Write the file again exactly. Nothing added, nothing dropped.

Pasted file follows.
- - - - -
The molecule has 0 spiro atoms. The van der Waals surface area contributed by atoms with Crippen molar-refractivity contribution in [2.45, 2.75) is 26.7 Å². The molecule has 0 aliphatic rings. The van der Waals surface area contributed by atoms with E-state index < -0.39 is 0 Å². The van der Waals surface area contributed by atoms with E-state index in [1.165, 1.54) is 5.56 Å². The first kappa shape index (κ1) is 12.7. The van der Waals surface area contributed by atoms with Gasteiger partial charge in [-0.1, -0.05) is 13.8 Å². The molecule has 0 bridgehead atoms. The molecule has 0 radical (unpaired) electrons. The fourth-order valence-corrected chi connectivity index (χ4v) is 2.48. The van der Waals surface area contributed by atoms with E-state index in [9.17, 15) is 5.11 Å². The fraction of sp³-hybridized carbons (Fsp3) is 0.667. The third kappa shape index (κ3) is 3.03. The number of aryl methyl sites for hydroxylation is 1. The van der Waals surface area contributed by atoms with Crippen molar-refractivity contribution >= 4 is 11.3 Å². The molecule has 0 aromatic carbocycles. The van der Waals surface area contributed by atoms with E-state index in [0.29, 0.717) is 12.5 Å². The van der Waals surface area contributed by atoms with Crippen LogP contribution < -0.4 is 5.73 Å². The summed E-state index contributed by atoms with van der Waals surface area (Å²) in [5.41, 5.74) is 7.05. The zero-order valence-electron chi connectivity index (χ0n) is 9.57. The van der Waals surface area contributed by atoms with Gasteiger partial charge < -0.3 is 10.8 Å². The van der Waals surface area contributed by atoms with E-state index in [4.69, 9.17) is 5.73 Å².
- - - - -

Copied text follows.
The molecule has 0 spiro atoms. The van der Waals surface area contributed by atoms with Crippen molar-refractivity contribution in [2.45, 2.75) is 26.7 Å². The molecule has 0 aliphatic rings. The van der Waals surface area contributed by atoms with E-state index < -0.39 is 0 Å². The van der Waals surface area contributed by atoms with E-state index in [1.165, 1.54) is 5.56 Å². The first kappa shape index (κ1) is 12.7. The van der Waals surface area contributed by atoms with Gasteiger partial charge in [-0.1, -0.05) is 13.8 Å². The molecule has 0 bridgehead atoms. The molecule has 0 radical (unpaired) electrons. The fourth-order valence-corrected chi connectivity index (χ4v) is 2.48. The van der Waals surface area contributed by atoms with E-state index in [9.17, 15) is 5.11 Å². The fraction of sp³-hybridized carbons (Fsp3) is 0.667. The third kappa shape index (κ3) is 3.03. The number of aryl methyl sites for hydroxylation is 1. The van der Waals surface area contributed by atoms with Crippen molar-refractivity contribution >= 4 is 11.3 Å². The molecule has 0 aromatic carbocycles. The van der Waals surface area contributed by atoms with E-state index in [0.29, 0.717) is 12.5 Å². The van der Waals surface area contributed by atoms with Crippen LogP contribution < -0.4 is 5.73 Å². The summed E-state index contributed by atoms with van der Waals surface area (Å²) in [5.41, 5.74) is 7.05. The zero-order valence-electron chi connectivity index (χ0n) is 9.57. The van der Waals surface area contributed by atoms with Gasteiger partial charge < -0.3 is 10.8 Å². The van der Waals surface area contributed by atoms with E-state index in [4.69, 9.17) is 5.73 Å².